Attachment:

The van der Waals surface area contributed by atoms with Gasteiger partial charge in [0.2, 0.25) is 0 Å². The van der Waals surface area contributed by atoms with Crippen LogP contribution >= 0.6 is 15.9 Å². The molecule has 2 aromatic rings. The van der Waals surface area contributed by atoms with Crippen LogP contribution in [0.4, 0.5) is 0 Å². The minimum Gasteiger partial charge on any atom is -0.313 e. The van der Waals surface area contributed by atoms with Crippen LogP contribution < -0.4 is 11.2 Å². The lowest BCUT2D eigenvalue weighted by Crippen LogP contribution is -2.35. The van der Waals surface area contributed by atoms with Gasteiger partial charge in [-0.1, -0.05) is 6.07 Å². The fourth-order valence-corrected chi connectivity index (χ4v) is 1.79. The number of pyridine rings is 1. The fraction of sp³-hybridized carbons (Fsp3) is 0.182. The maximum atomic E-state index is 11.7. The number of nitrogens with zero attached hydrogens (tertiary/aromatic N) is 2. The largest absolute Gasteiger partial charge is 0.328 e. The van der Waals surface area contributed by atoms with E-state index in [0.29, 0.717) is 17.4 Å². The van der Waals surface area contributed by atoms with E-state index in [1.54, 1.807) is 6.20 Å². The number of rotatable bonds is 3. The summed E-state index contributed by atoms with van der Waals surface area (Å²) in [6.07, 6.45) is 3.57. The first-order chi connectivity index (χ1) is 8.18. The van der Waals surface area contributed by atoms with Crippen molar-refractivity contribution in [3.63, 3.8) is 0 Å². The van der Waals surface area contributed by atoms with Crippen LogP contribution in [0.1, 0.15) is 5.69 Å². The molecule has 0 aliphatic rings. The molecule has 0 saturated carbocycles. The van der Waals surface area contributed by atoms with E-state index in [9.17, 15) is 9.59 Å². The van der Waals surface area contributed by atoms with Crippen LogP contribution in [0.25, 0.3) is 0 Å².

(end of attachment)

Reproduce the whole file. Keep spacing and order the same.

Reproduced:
The van der Waals surface area contributed by atoms with Gasteiger partial charge in [0.2, 0.25) is 0 Å². The van der Waals surface area contributed by atoms with Crippen LogP contribution >= 0.6 is 15.9 Å². The molecule has 2 aromatic rings. The van der Waals surface area contributed by atoms with Crippen LogP contribution in [0.4, 0.5) is 0 Å². The minimum Gasteiger partial charge on any atom is -0.313 e. The van der Waals surface area contributed by atoms with Crippen LogP contribution < -0.4 is 11.2 Å². The lowest BCUT2D eigenvalue weighted by Crippen LogP contribution is -2.35. The van der Waals surface area contributed by atoms with Gasteiger partial charge in [-0.1, -0.05) is 6.07 Å². The fourth-order valence-corrected chi connectivity index (χ4v) is 1.79. The number of pyridine rings is 1. The fraction of sp³-hybridized carbons (Fsp3) is 0.182. The maximum atomic E-state index is 11.7. The number of nitrogens with zero attached hydrogens (tertiary/aromatic N) is 2. The largest absolute Gasteiger partial charge is 0.328 e. The van der Waals surface area contributed by atoms with E-state index in [0.29, 0.717) is 17.4 Å². The van der Waals surface area contributed by atoms with E-state index in [1.54, 1.807) is 6.20 Å². The number of rotatable bonds is 3. The summed E-state index contributed by atoms with van der Waals surface area (Å²) in [6.07, 6.45) is 3.57. The first-order chi connectivity index (χ1) is 8.18. The van der Waals surface area contributed by atoms with Crippen molar-refractivity contribution in [3.63, 3.8) is 0 Å². The van der Waals surface area contributed by atoms with Crippen LogP contribution in [0.1, 0.15) is 5.69 Å². The molecule has 0 aliphatic rings. The molecule has 0 saturated carbocycles. The van der Waals surface area contributed by atoms with E-state index in [9.17, 15) is 9.59 Å². The van der Waals surface area contributed by atoms with Crippen LogP contribution in [0.25, 0.3) is 0 Å².